The most important issue on the ballot in Tuesday's election is the KRESA tax hike.
Despite the title, KRESA is simply being used as an intermediary to funnel money to local school districts based in Kalamazoo County. Three years ago, this tax was billed as a one-time emergency measure. Now, the schools want to renew it for another three years.
Advocates of the tax argue that quality education is essential to the community. But no one disputes this. The relevant question is whether passing the tax would improve education. This question is never addressed by advocates of the tax. They have not offered any such evidence.
The Gazette reports that advocates of the tax warn that all sorts of wonderful programs will be cut if the tax is not passed. This is an example of the Washington Monument strategy. That is, when there is a threat of cuts, bureaucrats threaten to cut the most popular programs instead of waste or unnecessary spending. (And why aren't there ever any newspaper stories about parents forced to take lollipops from their children because their taxes increased?)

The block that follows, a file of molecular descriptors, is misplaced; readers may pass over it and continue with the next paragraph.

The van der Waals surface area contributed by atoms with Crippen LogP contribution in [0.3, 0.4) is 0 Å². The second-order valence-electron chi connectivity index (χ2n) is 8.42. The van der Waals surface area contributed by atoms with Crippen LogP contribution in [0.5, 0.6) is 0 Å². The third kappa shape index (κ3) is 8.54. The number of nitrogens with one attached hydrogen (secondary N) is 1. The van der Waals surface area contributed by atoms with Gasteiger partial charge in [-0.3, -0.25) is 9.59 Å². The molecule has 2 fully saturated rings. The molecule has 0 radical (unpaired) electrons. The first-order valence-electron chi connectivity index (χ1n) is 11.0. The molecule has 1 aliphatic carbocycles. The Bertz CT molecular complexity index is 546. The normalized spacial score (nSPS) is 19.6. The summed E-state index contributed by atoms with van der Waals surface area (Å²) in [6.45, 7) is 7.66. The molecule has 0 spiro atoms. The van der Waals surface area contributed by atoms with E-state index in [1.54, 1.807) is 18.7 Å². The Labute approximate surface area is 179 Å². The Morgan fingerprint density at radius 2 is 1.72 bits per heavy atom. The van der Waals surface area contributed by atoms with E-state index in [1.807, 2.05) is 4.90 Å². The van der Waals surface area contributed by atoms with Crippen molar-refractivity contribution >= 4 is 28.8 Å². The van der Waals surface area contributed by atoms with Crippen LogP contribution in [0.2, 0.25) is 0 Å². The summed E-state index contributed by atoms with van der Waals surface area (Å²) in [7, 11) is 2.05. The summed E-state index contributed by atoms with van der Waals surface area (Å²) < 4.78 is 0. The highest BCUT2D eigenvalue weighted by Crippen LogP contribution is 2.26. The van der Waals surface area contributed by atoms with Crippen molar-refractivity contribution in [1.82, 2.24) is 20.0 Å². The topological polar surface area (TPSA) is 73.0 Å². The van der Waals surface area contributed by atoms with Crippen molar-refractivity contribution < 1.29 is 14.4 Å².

In fact, the main result of increased school taxes are higher salaries and benefits for school employees. Increasing the salaries of the same people who have provided mediorce education won't help anything.
The biggest waste of tax dollars, though far from the only one, is the MESSA health insurance that the school districts purchase from the Michigan Education Association (MEA). Comparable coverage can be obtained for much less, and the difference goes to the MEA. It pressures school districts to use the expensive coverage. All nine Kalamazoo County school districts do so.
A Kalamazoo Gazette editorial admitted this problem and still urged that the tax be approved.
The primary donors to the campaign for the tax are the very people who stand to gain financially from its passage.
Thousands spent on school-tax campaigns
The KRESA tax richly deserves to be rejected.
For much more valuable information, see the Kalamazoo County Taxpayers Association.